Journal of Nuclear Materials
The snowflake divertor is a proposed technique for coping with the tokamak power exhaust problem in next-step experiments and eventually reactors, where extreme power fluxes to material surfaces represent a leading technological and physics challenge. In lithium-conditioned National Spherical Torus Experiment (NSTX) discharges, application of the snowflake divertor typically induced partial outer divertor detachment and severalfold heat flux reduction. UEDGE is used to analyze and compare conventional and snowflake divertor configurations in NSTX. Matching experimental upstream profiles and divertor measurements in the snowflake requires target recycling of 0.97 vs. 0.91 in the conventional case, implying partial saturation of the lithium-based pumping mechanism. Density scans are performed to analyze the mechanisms that facilitate detachment in the snowflake, revealing that increased divertor volume provides most of the parallel heat flux reduction. Also, neutral gas power loss is magnified by the increased wetted area in the snowflake, and plays a key role in generating volumetric recombination. (C) 2015 Elsevier B.V. All rights reserved.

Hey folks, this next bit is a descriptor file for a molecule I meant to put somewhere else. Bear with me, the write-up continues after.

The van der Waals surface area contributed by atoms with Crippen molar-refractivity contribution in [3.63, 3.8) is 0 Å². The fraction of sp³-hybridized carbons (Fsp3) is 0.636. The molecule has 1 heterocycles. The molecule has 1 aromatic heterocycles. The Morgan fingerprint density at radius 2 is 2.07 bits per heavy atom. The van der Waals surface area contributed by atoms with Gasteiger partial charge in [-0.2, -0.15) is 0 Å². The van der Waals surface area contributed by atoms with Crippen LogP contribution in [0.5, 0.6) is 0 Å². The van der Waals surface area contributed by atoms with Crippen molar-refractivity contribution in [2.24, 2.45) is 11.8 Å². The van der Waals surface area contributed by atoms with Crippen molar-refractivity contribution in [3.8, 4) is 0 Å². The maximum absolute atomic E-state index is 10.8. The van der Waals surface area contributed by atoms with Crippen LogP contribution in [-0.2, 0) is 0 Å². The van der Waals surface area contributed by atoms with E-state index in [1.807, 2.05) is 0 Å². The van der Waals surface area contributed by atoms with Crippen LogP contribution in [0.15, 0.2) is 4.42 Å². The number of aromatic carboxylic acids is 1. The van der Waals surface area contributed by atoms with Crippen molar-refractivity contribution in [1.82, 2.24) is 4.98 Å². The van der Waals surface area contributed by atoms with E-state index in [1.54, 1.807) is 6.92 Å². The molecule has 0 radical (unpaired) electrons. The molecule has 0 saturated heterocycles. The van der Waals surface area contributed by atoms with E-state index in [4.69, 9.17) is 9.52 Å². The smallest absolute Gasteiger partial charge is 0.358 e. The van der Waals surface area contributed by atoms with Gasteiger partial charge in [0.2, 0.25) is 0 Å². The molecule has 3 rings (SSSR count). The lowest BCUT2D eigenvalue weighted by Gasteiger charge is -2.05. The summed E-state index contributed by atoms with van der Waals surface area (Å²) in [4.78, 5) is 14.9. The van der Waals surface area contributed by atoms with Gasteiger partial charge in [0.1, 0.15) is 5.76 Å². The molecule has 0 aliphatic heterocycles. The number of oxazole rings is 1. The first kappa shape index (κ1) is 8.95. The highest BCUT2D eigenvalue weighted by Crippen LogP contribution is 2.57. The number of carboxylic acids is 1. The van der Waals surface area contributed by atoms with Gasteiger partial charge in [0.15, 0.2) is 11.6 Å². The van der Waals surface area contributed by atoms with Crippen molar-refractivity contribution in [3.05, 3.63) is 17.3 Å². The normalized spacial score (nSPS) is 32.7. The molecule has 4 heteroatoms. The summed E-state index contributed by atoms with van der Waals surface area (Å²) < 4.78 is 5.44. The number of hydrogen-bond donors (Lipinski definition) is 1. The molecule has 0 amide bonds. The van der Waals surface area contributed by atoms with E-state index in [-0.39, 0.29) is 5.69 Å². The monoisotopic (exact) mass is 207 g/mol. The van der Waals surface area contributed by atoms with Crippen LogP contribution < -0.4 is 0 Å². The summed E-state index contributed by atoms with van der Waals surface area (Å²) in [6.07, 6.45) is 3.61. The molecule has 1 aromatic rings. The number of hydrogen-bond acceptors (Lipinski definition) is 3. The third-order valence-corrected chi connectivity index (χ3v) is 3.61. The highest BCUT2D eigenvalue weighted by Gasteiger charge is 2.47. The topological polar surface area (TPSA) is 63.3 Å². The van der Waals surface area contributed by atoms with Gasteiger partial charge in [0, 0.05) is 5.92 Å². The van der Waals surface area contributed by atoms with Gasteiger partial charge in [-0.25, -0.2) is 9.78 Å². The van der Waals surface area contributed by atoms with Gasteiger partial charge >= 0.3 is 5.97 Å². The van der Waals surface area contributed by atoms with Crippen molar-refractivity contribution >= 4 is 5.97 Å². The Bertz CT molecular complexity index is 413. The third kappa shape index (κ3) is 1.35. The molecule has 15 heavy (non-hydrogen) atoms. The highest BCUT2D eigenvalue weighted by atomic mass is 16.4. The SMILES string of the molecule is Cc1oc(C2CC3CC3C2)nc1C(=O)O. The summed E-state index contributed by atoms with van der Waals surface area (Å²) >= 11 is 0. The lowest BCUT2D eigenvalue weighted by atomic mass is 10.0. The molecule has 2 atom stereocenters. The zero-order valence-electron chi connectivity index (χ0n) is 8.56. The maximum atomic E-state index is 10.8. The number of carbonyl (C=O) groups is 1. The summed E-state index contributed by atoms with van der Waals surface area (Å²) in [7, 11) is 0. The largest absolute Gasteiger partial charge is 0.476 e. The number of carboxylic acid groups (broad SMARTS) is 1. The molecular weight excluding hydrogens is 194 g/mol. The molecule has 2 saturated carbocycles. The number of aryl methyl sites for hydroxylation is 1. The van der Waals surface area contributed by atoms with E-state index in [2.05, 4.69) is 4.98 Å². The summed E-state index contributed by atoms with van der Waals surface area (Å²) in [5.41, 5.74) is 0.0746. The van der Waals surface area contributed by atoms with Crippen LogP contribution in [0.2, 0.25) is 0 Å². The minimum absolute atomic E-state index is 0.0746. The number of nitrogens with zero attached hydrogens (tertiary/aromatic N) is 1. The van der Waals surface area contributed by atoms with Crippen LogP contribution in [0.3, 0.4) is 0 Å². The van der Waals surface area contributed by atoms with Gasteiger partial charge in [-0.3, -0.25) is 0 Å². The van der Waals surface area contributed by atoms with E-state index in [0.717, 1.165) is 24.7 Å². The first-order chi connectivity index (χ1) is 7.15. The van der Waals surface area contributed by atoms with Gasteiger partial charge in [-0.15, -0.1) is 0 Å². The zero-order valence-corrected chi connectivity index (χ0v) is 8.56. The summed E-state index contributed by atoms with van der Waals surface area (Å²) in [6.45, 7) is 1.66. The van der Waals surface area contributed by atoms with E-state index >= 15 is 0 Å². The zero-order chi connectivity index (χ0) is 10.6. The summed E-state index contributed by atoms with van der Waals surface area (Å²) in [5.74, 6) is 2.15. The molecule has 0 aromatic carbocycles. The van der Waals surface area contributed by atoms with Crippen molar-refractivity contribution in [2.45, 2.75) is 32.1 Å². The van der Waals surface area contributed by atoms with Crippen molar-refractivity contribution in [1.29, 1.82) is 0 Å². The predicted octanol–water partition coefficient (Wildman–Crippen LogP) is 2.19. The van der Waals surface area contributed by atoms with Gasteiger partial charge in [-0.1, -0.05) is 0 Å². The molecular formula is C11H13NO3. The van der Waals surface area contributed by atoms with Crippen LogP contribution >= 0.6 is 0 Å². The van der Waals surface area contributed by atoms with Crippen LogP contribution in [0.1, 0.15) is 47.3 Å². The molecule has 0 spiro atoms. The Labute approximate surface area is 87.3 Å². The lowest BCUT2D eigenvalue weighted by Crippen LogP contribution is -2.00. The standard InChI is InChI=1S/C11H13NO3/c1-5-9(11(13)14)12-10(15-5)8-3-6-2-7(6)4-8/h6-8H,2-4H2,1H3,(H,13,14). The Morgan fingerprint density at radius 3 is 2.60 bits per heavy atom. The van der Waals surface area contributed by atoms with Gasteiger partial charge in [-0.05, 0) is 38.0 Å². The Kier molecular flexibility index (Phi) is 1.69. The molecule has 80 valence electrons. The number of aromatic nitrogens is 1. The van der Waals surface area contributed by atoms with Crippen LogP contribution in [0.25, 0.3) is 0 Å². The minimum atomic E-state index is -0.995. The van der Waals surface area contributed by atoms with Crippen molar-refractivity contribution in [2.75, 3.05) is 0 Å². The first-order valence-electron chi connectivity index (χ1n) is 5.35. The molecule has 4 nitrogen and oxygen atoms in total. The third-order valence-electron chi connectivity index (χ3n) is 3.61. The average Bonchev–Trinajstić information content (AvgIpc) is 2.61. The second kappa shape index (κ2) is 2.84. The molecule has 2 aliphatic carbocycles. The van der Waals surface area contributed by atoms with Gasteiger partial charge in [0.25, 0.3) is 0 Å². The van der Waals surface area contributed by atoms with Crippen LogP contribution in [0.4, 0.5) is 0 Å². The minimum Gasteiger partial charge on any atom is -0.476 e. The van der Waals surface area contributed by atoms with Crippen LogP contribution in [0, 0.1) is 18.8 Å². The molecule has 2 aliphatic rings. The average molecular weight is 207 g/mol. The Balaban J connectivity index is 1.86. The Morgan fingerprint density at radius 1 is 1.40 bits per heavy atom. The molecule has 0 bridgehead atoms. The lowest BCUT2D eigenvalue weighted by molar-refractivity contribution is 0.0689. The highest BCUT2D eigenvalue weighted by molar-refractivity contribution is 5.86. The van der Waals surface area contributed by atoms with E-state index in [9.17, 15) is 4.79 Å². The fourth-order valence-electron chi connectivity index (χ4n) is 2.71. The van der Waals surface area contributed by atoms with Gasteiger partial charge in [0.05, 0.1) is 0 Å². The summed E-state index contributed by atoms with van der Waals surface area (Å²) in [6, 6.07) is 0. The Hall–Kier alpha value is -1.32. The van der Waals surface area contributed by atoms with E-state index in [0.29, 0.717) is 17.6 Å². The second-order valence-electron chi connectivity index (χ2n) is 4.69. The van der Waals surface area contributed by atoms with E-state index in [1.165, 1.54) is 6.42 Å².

Meier, E. T., Soukhanovskii, V. A., Bell, R. E., Diallo, A., Kaita, R., LeBlanc, B. P., ... & Scotti, F. (2015). Modeling detachment physics in the NSTX snowflake divertor. Journal of Nuclear Materials, 463, 1200-1204.